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22 June 2011

Elvis Costello & the Attractions - 'Armed Forces' (Columbia)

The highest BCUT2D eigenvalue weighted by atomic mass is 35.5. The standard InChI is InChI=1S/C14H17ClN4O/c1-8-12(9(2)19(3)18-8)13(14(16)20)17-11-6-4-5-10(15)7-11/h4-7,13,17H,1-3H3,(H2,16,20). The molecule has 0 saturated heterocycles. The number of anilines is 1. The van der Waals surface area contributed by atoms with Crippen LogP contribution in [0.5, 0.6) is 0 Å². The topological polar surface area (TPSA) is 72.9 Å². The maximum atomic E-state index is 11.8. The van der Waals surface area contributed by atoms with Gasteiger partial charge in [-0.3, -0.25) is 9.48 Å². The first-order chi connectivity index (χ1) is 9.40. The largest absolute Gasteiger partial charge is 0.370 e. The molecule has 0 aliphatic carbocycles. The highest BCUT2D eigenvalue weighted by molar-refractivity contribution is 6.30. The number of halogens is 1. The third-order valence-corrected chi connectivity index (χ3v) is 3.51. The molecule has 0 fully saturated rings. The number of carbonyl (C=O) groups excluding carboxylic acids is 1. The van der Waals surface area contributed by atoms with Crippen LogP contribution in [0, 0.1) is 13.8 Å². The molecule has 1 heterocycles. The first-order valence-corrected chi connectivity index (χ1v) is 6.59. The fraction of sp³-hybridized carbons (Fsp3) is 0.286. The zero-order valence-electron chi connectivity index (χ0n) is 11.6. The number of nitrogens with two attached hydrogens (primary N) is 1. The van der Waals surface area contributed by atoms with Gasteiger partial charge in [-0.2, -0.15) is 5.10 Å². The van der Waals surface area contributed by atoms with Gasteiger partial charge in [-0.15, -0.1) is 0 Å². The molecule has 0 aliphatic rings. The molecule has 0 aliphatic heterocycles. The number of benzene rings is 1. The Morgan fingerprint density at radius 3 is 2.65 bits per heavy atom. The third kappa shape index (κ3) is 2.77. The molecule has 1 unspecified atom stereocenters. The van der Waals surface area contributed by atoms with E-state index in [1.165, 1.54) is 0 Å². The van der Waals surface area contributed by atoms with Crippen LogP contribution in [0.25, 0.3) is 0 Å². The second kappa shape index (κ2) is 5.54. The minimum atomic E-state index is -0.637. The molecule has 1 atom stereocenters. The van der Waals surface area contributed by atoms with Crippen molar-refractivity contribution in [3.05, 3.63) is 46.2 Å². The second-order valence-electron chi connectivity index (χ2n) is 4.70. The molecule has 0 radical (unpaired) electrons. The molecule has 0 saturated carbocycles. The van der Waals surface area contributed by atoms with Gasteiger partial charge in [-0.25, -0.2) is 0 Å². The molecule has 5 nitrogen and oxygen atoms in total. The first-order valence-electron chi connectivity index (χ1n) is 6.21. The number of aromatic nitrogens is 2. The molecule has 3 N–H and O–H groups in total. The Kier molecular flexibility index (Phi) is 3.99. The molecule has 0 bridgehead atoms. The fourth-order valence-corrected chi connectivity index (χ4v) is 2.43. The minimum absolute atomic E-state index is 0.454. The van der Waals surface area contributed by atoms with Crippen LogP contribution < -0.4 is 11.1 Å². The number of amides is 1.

This time the Attractions get billed, showing a move away from the cult of personality created by My Aim is True. Maybe this is why I hear this as a more cohesive band record, in everything from the keyboard arrangements of 'Senior Service', the group playfulness of 'Big Boys', or the backing vocals throughout the LP. We are a tad closer to new wave but also with a musical sophistication not heard on This Year's Model. And lyrically, Costello is taking a step to more global themes with 'Oliver's Army', the memorable hit from this record, along with '(What's So Funny 'Bout) Peace, Love and Understanding', which appears on this US pressing. 'Peace, Love and Understanding' is a great ending to the record, though to be honest, it doesn't fit; Elvis' snarled, bold vocalising is out of place with the rest of the LP, and it feels a bit tacked-on, despite being an iconic tune. There's quite a few great songs, because this was really the peak of his songwriting prowess, still poised on that balancing beam of relevancy. 'Army' is a somewhat complex one, dealing with Northern Irish political conflict but through the disguised format of the upbeat pop song. It pisses all over U2, but that's not tough is it? But despite this new theme, Armed Forces has plenty of classic Elvis Costello bile. 'Green Shirt' retains that jilted bitterness that made the first two records so great, even if the arrangement is more 80's radio friendly and the production infuses the song with a confidence almost disregarding it's lyrical angle. This confidence is heard in a strong drum sound (check out 'Chemistry Class' which has none of the ragged edge of a tune like 'Lipstick Vogue' or 'Miracle Man') and lots of keyboards - piano, and synth assonance between the gaps. The original title of the album, still printed in the liner notes, was 'Emotional Fascism' and that's a wonderful gem to chew on.

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